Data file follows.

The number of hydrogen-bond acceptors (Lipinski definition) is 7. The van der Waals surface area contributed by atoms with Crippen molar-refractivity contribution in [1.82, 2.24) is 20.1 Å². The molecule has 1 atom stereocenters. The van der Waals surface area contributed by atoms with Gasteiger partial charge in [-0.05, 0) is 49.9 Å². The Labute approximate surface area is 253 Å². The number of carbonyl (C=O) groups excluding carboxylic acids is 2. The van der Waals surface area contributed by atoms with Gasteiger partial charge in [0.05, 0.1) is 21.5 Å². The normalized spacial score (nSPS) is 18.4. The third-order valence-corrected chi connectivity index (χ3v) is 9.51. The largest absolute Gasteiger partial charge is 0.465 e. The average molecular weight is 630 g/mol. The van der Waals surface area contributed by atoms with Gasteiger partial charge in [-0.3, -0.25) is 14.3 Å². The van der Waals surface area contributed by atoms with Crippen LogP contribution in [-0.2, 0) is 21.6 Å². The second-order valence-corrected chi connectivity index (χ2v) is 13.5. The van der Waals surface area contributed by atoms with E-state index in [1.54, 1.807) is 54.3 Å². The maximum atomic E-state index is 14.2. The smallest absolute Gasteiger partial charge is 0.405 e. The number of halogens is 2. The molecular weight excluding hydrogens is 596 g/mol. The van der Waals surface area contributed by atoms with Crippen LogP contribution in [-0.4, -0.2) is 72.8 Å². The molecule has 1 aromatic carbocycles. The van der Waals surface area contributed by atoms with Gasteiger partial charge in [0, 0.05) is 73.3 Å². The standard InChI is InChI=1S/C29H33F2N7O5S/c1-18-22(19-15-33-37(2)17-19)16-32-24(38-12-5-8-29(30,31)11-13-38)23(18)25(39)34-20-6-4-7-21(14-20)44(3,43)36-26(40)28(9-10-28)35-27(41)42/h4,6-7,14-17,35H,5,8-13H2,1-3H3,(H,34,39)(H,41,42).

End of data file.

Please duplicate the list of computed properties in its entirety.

The number of hydrogen-bond acceptors (Lipinski definition) is 7. The van der Waals surface area contributed by atoms with Crippen molar-refractivity contribution in [1.82, 2.24) is 20.1 Å². The molecule has 1 atom stereocenters. The van der Waals surface area contributed by atoms with Gasteiger partial charge in [-0.05, 0) is 49.9 Å². The Labute approximate surface area is 253 Å². The number of carbonyl (C=O) groups excluding carboxylic acids is 2. The van der Waals surface area contributed by atoms with Gasteiger partial charge in [0.05, 0.1) is 21.5 Å². The normalized spacial score (nSPS) is 18.4. The third-order valence-corrected chi connectivity index (χ3v) is 9.51. The largest absolute Gasteiger partial charge is 0.465 e. The average molecular weight is 630 g/mol. The van der Waals surface area contributed by atoms with Gasteiger partial charge in [-0.3, -0.25) is 14.3 Å². The van der Waals surface area contributed by atoms with Crippen LogP contribution in [-0.2, 0) is 21.6 Å². The second-order valence-corrected chi connectivity index (χ2v) is 13.5. The van der Waals surface area contributed by atoms with E-state index in [1.54, 1.807) is 54.3 Å². The maximum atomic E-state index is 14.2. The smallest absolute Gasteiger partial charge is 0.405 e. The number of halogens is 2. The molecular weight excluding hydrogens is 596 g/mol. The van der Waals surface area contributed by atoms with Crippen LogP contribution in [-0.4, -0.2) is 72.8 Å². The molecule has 1 aromatic carbocycles. The van der Waals surface area contributed by atoms with Gasteiger partial charge in [0, 0.05) is 73.3 Å². The standard InChI is InChI=1S/C29H33F2N7O5S/c1-18-22(19-15-33-37(2)17-19)16-32-24(38-12-5-8-29(30,31)11-13-38)23(18)25(39)34-20-6-4-7-21(14-20)44(3,43)36-26(40)28(9-10-28)35-27(41)42/h4,6-7,14-17,35H,5,8-13H2,1-3H3,(H,34,39)(H,41,42).